Science on Stage. Professor Pepper and the Shows of London, 1830–1900

Technische Universität Berlin

Information

Course Type
SE
Semester
SoSe 2022
Location
H 3012
SWS
2
Start
Frequency
wöchentlich
Day
Mi
Time
16-18
E-Mail
arne.schirrmacher@hu-berlin.de

Details

Science has long been performed in public, but since the 1830s, several institutions in central London stood out. In particular, the Adelaide Gallery on the Strand and the Polytechnic Institution in Regent Street, but also the nearby Collosseum and the Royal Institution or even the Great Globe in Leicester Square. As "National Gallery of Practical Science, Blending Instruction and Amusement "(Adelaide Gallery) or as "Gallery of Sciences "for "the education of the eye "(Royal Polytechnic) they served to present scientific and technological advances in the city centre. Demonstrations, hands-on experiences and theatrical shows provided the basis for a Victorian public culture of science. And Professor Pepper became the best-known science presenter with his spell-binding projection techniques that created ghost illusions or a speaking decapitated head and invisible rays causing combustion.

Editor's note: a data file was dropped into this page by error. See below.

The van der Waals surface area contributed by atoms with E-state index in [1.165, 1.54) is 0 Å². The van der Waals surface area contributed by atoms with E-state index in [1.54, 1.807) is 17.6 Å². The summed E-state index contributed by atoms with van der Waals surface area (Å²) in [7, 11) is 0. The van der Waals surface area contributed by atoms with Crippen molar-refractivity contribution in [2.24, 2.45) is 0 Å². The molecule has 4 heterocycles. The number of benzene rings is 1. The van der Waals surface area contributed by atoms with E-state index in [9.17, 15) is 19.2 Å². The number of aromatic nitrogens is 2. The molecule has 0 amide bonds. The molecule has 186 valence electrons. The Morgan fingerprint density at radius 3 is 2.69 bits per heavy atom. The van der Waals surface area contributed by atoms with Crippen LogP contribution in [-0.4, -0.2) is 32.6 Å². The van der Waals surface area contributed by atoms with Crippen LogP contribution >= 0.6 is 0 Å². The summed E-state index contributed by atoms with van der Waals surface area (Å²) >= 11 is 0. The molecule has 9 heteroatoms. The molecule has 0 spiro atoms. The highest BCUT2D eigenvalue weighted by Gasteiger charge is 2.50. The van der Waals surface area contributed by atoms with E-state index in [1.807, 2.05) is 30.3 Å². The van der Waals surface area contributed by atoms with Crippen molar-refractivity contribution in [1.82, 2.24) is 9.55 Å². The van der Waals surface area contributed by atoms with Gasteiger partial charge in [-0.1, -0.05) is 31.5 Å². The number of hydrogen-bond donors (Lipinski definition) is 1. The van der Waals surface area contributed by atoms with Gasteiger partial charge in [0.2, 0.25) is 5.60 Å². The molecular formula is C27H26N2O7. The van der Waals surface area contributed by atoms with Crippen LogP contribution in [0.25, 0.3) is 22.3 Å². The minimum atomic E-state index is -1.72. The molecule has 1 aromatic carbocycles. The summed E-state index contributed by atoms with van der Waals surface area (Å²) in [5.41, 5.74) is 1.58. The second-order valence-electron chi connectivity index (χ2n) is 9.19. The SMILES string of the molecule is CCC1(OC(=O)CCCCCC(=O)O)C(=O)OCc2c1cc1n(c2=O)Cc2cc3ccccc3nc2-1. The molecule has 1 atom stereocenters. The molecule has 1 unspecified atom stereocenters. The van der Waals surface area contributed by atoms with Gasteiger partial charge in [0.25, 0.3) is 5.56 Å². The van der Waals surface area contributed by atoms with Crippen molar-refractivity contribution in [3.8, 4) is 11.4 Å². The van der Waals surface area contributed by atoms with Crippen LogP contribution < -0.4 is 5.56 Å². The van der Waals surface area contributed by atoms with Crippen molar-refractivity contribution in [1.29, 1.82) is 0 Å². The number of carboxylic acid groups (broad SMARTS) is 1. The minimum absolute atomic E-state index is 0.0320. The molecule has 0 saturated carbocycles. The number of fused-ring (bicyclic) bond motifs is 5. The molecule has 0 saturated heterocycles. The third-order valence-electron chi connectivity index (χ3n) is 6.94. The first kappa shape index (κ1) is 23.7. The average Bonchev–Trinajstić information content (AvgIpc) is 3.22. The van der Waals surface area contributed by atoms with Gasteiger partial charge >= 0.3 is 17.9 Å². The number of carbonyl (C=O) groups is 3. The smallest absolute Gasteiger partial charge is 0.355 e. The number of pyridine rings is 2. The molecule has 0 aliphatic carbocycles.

Literature

Bernard Lightman: Victorian popularizers of science. Designing nature for new audiences, Chicago 2007. / Brenda Weeden: The Education of the Eye: History of the Royal Polytechnic Institution 1838-1881, Cambridge 2008.